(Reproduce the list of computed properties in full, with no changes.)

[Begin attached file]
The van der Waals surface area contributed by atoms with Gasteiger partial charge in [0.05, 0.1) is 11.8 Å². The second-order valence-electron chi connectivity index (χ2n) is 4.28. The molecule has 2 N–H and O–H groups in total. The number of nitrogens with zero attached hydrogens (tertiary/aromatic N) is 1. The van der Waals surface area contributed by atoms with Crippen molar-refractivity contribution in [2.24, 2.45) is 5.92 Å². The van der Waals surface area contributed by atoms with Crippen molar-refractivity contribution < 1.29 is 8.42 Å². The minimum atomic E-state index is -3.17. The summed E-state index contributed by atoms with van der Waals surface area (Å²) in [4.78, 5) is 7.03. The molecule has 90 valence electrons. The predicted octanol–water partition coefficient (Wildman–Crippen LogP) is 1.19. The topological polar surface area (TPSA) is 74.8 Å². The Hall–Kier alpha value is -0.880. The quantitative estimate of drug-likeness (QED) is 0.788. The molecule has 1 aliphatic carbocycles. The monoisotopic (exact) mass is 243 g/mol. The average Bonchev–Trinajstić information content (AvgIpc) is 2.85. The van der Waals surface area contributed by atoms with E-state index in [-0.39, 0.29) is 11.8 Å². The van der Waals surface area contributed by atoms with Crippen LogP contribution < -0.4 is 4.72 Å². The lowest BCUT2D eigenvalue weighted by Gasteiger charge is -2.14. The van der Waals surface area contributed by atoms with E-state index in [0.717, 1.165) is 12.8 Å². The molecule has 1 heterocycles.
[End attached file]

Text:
The van der Waals surface area contributed by atoms with Gasteiger partial charge in [0.05, 0.1) is 11.8 Å². The second-order valence-electron chi connectivity index (χ2n) is 4.28. The molecule has 2 N–H and O–H groups in total. The number of nitrogens with zero attached hydrogens (tertiary/aromatic N) is 1. The van der Waals surface area contributed by atoms with Crippen molar-refractivity contribution in [2.24, 2.45) is 5.92 Å². The van der Waals surface area contributed by atoms with Crippen molar-refractivity contribution < 1.29 is 8.42 Å². The minimum atomic E-state index is -3.17. The summed E-state index contributed by atoms with van der Waals surface area (Å²) in [4.78, 5) is 7.03. The molecule has 90 valence electrons. The predicted octanol–water partition coefficient (Wildman–Crippen LogP) is 1.19. The topological polar surface area (TPSA) is 74.8 Å². The Hall–Kier alpha value is -0.880. The quantitative estimate of drug-likeness (QED) is 0.788. The molecule has 1 aliphatic carbocycles. The monoisotopic (exact) mass is 243 g/mol. The average Bonchev–Trinajstić information content (AvgIpc) is 2.85. The van der Waals surface area contributed by atoms with E-state index in [-0.39, 0.29) is 11.8 Å². The van der Waals surface area contributed by atoms with Crippen LogP contribution < -0.4 is 4.72 Å². The lowest BCUT2D eigenvalue weighted by Gasteiger charge is -2.14. The van der Waals surface area contributed by atoms with E-state index in [0.717, 1.165) is 12.8 Å². The molecule has 1 heterocycles.